When Facebook came along, it was an interesting site on the Web. It evolved and people figured that it was the best example of the social graph (see FOAF, XFN, etc. ). It was accessible to the general public and spread rapidly.
Of course, the business model for Facebook is to get a better idea about you. To do so, facebook.com reaches out into your daily browsing with the ‘Like’ button and embedded comments on webpages which are from facebook friends.
Previously, I used to repeat blogposts into my facebook profile as notes. Not anymore.
Changes to How You Share Content in Notes
Time was you automatically import content from your website or blog into your Facebook notes. Starting November 22nd 2011, this feature was no longer to be available, although you were still be able to write individual notes. The best way to share content from your website is to post links on your Wall.
All your interaction is safely locked away in Facebook.
Well shortly afterward, I hear about ThinkUp. This interesting and freely available application is based on a number of good ideas. Which is great when Facebook properly document their APIs (and subsequent updates).
Next nail in the coffin was a big modification to another favourite web app of mine. Google Reader killed off the RSS feeds feature in favour of Google Plus integration. This was good for Plus - sharing now happens through this. Bad news was that my microblogging about Reader based shares was now gone (and feeding into other services).
Then on the last day of 2011, Dave Winer wrote about the Un-Internet. He spoke about the 15 year cycle where the users wrestle control of whatever is popular and useful in the digital domain from private companies into the commons. Past examples include operating systems, compilers, application development frameworks, drivers for devices, databases, large scale data analytics, web-browsers, e-mail and many others.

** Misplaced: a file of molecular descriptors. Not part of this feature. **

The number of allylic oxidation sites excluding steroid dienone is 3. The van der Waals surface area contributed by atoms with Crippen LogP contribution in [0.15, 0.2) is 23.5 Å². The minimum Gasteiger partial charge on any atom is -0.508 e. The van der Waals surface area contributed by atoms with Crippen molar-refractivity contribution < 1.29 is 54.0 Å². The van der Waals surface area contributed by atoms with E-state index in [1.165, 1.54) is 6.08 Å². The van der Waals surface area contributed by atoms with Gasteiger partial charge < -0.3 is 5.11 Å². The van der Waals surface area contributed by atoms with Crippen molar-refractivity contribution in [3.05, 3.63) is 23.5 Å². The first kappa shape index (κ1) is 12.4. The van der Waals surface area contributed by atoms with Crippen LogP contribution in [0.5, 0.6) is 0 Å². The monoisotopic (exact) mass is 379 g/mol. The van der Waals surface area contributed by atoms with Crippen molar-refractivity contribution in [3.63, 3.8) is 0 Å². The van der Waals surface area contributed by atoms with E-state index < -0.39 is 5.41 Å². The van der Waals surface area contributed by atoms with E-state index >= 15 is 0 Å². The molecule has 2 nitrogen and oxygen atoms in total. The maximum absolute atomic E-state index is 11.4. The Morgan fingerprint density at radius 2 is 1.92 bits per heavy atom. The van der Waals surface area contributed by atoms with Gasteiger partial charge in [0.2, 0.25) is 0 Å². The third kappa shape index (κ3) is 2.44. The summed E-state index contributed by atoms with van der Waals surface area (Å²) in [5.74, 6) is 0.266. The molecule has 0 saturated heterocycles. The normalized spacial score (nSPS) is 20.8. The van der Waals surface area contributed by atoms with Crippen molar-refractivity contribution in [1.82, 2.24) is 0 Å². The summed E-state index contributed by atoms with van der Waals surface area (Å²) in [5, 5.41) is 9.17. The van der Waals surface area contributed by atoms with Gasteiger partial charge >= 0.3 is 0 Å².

I guess the pattern that becomes apparent is that someone comes up with an idea. The idea is of such great importance that it becomes part of a business and people made loads of money. The idea becomes pervasive and gains such momentum that either there is need for regulation from governement or it get spun into the commons without the ties to the business. Once these happen, the business (not the company though in all cases) changes and declines. The idea continues to be used and becomes part of society.
So possibly fifty years from now, after Facebook goes public, after it makes loads and then a commons social network emerges. One that was to Compuserv and AOL what the web browser was. And long after, the lasting contribution of Mark Zuckerberg to human culture might be a verb “zucked”. Then again, he might end up being the shining light of charity that Bill Gates seems to have become.
There’s a final chapter to this however that hasn’t been completed yet. Researchers around the world are working on the next little thing that eats all the other big things. Won’t this be interesting?
Sun 13 Nov 2011